- January 30, 2017 in Uncategorized

Du interessiert dich für Open Everything? Open Data, Open Government, offene Kulturdaten, Informationsfreiheit und weitere? Dann komm zu unserem Editathon am 18. Februar, um diese Themen in der Wikipedia besser darzustellen! Wer kann dabei sein? Jede und jeder, der/die sich gerne mit diesen Themen beschäftigt und diese gerne zur Verbesserung der Wikipedia einbauen würde. So können wir beispielsweise Ergebnisse von Open Data Projekten als Belege in der Wikipedia anführen, um diese noch fundierter zu gestalten. Was ist ein Editathon? Der Begriff “Editathon” setzt sich zusammen aus dem Begriff “editieren”, also bearbeiten, und “Marathon”. Es kommen also Leute zusammen, die sich darauf stürzen die Wikipedia gemeinsam zu unterstützen und zu bearbeiten. Wann und wo findet der Editathon statt? Am Samstag, den 18.02.2017, von 12 bis 16 Uhr im Büro der Wikimedia Deutschland (Tempelhofer Ufer 23/24, 10963 Berlin). Ihr kommt von außerhalb Berlins und wollt extra anreisen? Kein Problem! Meldet euch bei damit die Reisekosten übernommen werden. Was wird passieren? Zuerst gibt es noch mal einen kleinen Einführungsworkshop dazu, wie man die Wikipedia richtig bearbeitet. Und danach geht es auch schon los! Ihr habt noch Fragen? Wenn ihr noch etwas wissen wollt, kein Problem. Meldet euch einfach bei mir, Leonard Wolf per Mail ( oder Telefon (+49 30 57703666 0). Wenn ihr dabei sein wollt, dann tragt euch gerne auf der entsprechenden Wikipediaseite dazu ein: 18.02. - Freies Wissen in der Wikipedia Foto: CC BY 2.0 Fotograf: Sebastiaan ter Burg

Neues Open-Data-Gesetz: Zu schwach, zu schwammig, zu spät

- January 26, 2017 in Uncategorized

Berlin, 26.01.2017 - Das Bundeskabinett hat gestern das Open-Data-Gesetz beschlossen, das zu einer Offenlegung von Daten im Bestand der Bundesbehörden führen soll. Der Gesetzentwurf ist aber unausgegoren: Anstatt in der Debatte um falsche Medienberichterstattung (“Fake News”) auf die verpflichtende Veröffentlichung harter Fakten zu setzen, hat sich die Bundesregierung auf einen Minimalkonsens geeinigt. Viele Behörden werden kaum neue Daten veröffentlichen.

Projektassistenz für Edulabs (50%)

- January 23, 2017 in Uncategorized

Wie lässt sich Bildung mit digital gestützten Methoden gestalten? Die Open Knowledge Foundation Deutschland (OKF DE) ist ein gemeinnütziger Verein, der sich für offene Daten und freies Wissen einsetzt. Mit unserem Projekt Education Labs (edulabs) engagieren wir uns für den Aufbau von Kompetenzen zur Erstellung, Nutzung und Verbreitung von Open Educational Resources (OER).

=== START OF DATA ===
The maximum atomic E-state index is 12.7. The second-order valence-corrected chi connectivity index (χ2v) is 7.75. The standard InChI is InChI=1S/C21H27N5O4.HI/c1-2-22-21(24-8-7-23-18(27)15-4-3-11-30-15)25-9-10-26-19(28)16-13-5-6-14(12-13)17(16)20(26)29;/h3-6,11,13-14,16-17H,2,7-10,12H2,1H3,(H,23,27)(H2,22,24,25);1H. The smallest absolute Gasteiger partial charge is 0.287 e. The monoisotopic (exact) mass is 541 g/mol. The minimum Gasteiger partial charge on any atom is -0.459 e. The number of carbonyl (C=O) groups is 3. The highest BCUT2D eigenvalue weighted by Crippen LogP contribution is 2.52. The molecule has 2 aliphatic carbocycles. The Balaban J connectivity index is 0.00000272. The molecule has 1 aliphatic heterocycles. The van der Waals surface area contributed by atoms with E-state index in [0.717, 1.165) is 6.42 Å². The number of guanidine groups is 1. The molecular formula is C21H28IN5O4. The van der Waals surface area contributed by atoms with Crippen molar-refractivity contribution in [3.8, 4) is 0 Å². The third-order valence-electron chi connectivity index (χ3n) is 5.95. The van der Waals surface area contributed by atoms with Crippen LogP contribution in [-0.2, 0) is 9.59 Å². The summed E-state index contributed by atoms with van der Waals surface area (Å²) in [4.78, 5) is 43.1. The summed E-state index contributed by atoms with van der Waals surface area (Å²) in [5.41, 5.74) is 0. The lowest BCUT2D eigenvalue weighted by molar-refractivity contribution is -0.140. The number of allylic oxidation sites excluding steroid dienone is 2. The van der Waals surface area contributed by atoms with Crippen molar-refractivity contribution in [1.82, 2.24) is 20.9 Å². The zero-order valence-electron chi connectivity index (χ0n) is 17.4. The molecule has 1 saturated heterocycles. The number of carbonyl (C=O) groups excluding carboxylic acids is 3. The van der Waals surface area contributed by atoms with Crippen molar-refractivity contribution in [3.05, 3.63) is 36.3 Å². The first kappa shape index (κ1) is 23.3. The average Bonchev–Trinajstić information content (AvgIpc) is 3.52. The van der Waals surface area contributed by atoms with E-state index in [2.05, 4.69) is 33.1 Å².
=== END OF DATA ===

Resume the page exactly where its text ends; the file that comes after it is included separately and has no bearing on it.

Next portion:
2030Watch sucht Verstärkung!

- January 23, 2017 in Uncategorized

Im September 2015 haben die Vereinten Nationen siebzehn globale Nachhaltigkeitsziele verabschiedet, die bis 2030 erreicht sein sollen. Auch die Bundesregierung und alle OECD Staaten haben sich zur Umsetzung dieser Agenda verpflichtet. Damit es nicht bei leeren Versprechen bleibt, hat die Open Knowledge Foundation Deutschland 2030Watch, ein datenbasiertes Monitoringtool, entwickelt, um die Erreichung der siebzehn globalen Nachhaltigkeitsziele (Sustainable Development Goals - SDGs) zu messen. Bereits jetzt gibt es national und international bereit ein großes Interesse an 2030Watch und das positive Feedback von Basisgruppen, Lobbyorganisationen und Parlamentariern zeigt, dass wir mit 2030Watch einen echten Mehrwert leisten können. Mehr Infos finden sich hier: 2030Watch

Pressemitteilung statt Offenheit: Open Government ist mehr als nur Open Data

- January 19, 2017 in Uncategorized

Das Bundesverkehrsministerium (BMVI) hat gestern mitgeteilt, dass es amtliche Wetterdaten des Deutschen Wetterdienstes zur gebührenfreien Nutzung für die Öffentlichkeit freigeben will. Minister Dobrindt freut sich laut Mitteilung, dass ein “einzigartiger Datenschatz” geöffnet werde. Anscheinend hat das Bundeskabinett gestern einem Entwurf für die Änderung des DWD-Gesetzes zugestimmt.

33c3: Unsere Highlights

- January 9, 2017 in Uncategorized

Wir erholen uns gerade noch ein wenig vom #33c3, an dem wir in fast voller Teamstärke teilgenommen haben.